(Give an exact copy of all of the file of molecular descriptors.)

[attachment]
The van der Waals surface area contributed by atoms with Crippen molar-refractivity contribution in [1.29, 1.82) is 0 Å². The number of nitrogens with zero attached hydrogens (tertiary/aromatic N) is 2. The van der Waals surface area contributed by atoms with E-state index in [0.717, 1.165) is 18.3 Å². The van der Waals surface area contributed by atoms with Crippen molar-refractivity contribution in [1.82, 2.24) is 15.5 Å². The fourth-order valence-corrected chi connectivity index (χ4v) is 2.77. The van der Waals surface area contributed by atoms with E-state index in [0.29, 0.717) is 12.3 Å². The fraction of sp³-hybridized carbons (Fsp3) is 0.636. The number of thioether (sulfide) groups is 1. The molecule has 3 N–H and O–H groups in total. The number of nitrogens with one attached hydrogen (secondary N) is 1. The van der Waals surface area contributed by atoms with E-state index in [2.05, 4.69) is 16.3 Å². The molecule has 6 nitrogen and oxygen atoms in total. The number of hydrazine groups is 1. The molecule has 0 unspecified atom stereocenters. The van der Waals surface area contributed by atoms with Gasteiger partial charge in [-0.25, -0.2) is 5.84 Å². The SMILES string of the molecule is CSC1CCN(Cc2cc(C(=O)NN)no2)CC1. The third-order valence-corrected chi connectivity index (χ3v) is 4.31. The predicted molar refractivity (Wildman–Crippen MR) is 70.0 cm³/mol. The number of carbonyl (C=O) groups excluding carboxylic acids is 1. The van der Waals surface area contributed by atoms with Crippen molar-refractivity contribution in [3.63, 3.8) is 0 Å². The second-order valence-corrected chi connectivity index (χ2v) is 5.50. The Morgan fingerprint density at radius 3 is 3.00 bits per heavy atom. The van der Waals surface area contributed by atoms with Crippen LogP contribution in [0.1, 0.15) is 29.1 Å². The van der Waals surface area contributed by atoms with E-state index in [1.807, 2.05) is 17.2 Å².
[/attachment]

The van der Waals surface area contributed by atoms with Crippen molar-refractivity contribution in [1.29, 1.82) is 0 Å². The number of nitrogens with zero attached hydrogens (tertiary/aromatic N) is 2. The van der Waals surface area contributed by atoms with E-state index in [0.717, 1.165) is 18.3 Å². The van der Waals surface area contributed by atoms with Crippen molar-refractivity contribution in [1.82, 2.24) is 15.5 Å². The fourth-order valence-corrected chi connectivity index (χ4v) is 2.77. The van der Waals surface area contributed by atoms with E-state index in [0.29, 0.717) is 12.3 Å². The fraction of sp³-hybridized carbons (Fsp3) is 0.636. The number of thioether (sulfide) groups is 1. The molecule has 3 N–H and O–H groups in total. The number of nitrogens with one attached hydrogen (secondary N) is 1. The van der Waals surface area contributed by atoms with E-state index in [2.05, 4.69) is 16.3 Å². The molecule has 6 nitrogen and oxygen atoms in total. The number of hydrazine groups is 1. The molecule has 0 unspecified atom stereocenters. The van der Waals surface area contributed by atoms with Gasteiger partial charge in [-0.25, -0.2) is 5.84 Å². The SMILES string of the molecule is CSC1CCN(Cc2cc(C(=O)NN)no2)CC1. The third-order valence-corrected chi connectivity index (χ3v) is 4.31. The predicted molar refractivity (Wildman–Crippen MR) is 70.0 cm³/mol. The number of carbonyl (C=O) groups excluding carboxylic acids is 1. The van der Waals surface area contributed by atoms with Crippen molar-refractivity contribution in [3.63, 3.8) is 0 Å². The second-order valence-corrected chi connectivity index (χ2v) is 5.50. The Morgan fingerprint density at radius 3 is 3.00 bits per heavy atom. The van der Waals surface area contributed by atoms with Crippen LogP contribution in [0.1, 0.15) is 29.1 Å². The van der Waals surface area contributed by atoms with E-state index in [1.807, 2.05) is 17.2 Å².